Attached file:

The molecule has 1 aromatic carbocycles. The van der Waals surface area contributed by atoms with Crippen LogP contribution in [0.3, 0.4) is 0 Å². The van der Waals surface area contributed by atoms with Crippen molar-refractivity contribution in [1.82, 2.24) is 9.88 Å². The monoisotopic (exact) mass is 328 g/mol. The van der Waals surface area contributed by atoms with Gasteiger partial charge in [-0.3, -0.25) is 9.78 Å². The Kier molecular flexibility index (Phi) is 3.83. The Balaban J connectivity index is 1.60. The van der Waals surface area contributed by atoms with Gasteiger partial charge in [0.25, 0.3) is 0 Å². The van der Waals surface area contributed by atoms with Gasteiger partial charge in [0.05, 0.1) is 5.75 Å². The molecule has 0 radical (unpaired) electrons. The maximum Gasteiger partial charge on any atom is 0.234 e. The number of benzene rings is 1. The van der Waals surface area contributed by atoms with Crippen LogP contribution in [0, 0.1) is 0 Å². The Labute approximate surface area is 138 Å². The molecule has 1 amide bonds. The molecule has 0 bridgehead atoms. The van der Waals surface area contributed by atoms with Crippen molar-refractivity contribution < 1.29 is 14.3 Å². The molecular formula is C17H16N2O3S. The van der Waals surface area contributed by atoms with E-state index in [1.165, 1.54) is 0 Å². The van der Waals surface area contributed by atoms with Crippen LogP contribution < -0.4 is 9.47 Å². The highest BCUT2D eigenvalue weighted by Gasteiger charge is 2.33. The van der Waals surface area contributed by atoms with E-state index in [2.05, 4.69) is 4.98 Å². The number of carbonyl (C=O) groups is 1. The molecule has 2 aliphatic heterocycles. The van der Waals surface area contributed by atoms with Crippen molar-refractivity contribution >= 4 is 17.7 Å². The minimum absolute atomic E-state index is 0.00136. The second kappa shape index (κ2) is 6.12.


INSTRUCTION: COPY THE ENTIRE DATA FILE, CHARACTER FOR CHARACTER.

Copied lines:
The molecule has 1 aromatic carbocycles. The van der Waals surface area contributed by atoms with Crippen LogP contribution in [0.3, 0.4) is 0 Å². The van der Waals surface area contributed by atoms with Crippen molar-refractivity contribution in [1.82, 2.24) is 9.88 Å². The monoisotopic (exact) mass is 328 g/mol. The van der Waals surface area contributed by atoms with Gasteiger partial charge in [-0.3, -0.25) is 9.78 Å². The Kier molecular flexibility index (Phi) is 3.83. The Balaban J connectivity index is 1.60. The van der Waals surface area contributed by atoms with Gasteiger partial charge in [0.25, 0.3) is 0 Å². The van der Waals surface area contributed by atoms with Gasteiger partial charge in [0.05, 0.1) is 5.75 Å². The molecule has 0 radical (unpaired) electrons. The maximum Gasteiger partial charge on any atom is 0.234 e. The number of benzene rings is 1. The van der Waals surface area contributed by atoms with Crippen LogP contribution in [0, 0.1) is 0 Å². The Labute approximate surface area is 138 Å². The molecule has 1 amide bonds. The molecule has 0 bridgehead atoms. The van der Waals surface area contributed by atoms with Crippen molar-refractivity contribution < 1.29 is 14.3 Å². The molecular formula is C17H16N2O3S. The van der Waals surface area contributed by atoms with E-state index in [1.165, 1.54) is 0 Å². The van der Waals surface area contributed by atoms with Crippen LogP contribution < -0.4 is 9.47 Å². The highest BCUT2D eigenvalue weighted by Gasteiger charge is 2.33. The van der Waals surface area contributed by atoms with E-state index in [2.05, 4.69) is 4.98 Å². The number of carbonyl (C=O) groups is 1. The molecule has 2 aliphatic heterocycles. The van der Waals surface area contributed by atoms with Crippen molar-refractivity contribution >= 4 is 17.7 Å². The minimum absolute atomic E-state index is 0.00136. The second kappa shape index (κ2) is 6.12.